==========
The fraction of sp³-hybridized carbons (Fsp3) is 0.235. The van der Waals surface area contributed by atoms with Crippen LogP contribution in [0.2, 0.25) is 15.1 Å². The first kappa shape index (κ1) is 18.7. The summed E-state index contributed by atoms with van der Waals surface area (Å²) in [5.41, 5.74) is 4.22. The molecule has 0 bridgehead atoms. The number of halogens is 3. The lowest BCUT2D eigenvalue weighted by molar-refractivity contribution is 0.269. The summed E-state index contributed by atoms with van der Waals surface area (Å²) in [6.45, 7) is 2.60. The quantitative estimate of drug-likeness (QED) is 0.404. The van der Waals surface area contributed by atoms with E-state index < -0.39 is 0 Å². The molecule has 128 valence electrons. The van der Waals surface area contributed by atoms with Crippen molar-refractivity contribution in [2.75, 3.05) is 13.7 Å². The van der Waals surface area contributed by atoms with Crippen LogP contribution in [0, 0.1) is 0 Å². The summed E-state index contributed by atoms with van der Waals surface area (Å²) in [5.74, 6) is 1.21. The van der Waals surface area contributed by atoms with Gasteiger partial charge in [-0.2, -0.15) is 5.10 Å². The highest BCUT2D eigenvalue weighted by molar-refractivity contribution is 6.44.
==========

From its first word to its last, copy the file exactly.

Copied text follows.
The fraction of sp³-hybridized carbons (Fsp3) is 0.235. The van der Waals surface area contributed by atoms with Crippen LogP contribution in [0.2, 0.25) is 15.1 Å². The first kappa shape index (κ1) is 18.7. The summed E-state index contributed by atoms with van der Waals surface area (Å²) in [5.41, 5.74) is 4.22. The molecule has 0 bridgehead atoms. The number of halogens is 3. The lowest BCUT2D eigenvalue weighted by molar-refractivity contribution is 0.269. The summed E-state index contributed by atoms with van der Waals surface area (Å²) in [6.45, 7) is 2.60. The quantitative estimate of drug-likeness (QED) is 0.404. The van der Waals surface area contributed by atoms with E-state index < -0.39 is 0 Å². The molecule has 128 valence electrons. The van der Waals surface area contributed by atoms with Crippen molar-refractivity contribution in [2.75, 3.05) is 13.7 Å². The van der Waals surface area contributed by atoms with Crippen LogP contribution in [0, 0.1) is 0 Å². The summed E-state index contributed by atoms with van der Waals surface area (Å²) in [5.74, 6) is 1.21. The van der Waals surface area contributed by atoms with Gasteiger partial charge in [-0.2, -0.15) is 5.10 Å². The highest BCUT2D eigenvalue weighted by molar-refractivity contribution is 6.44.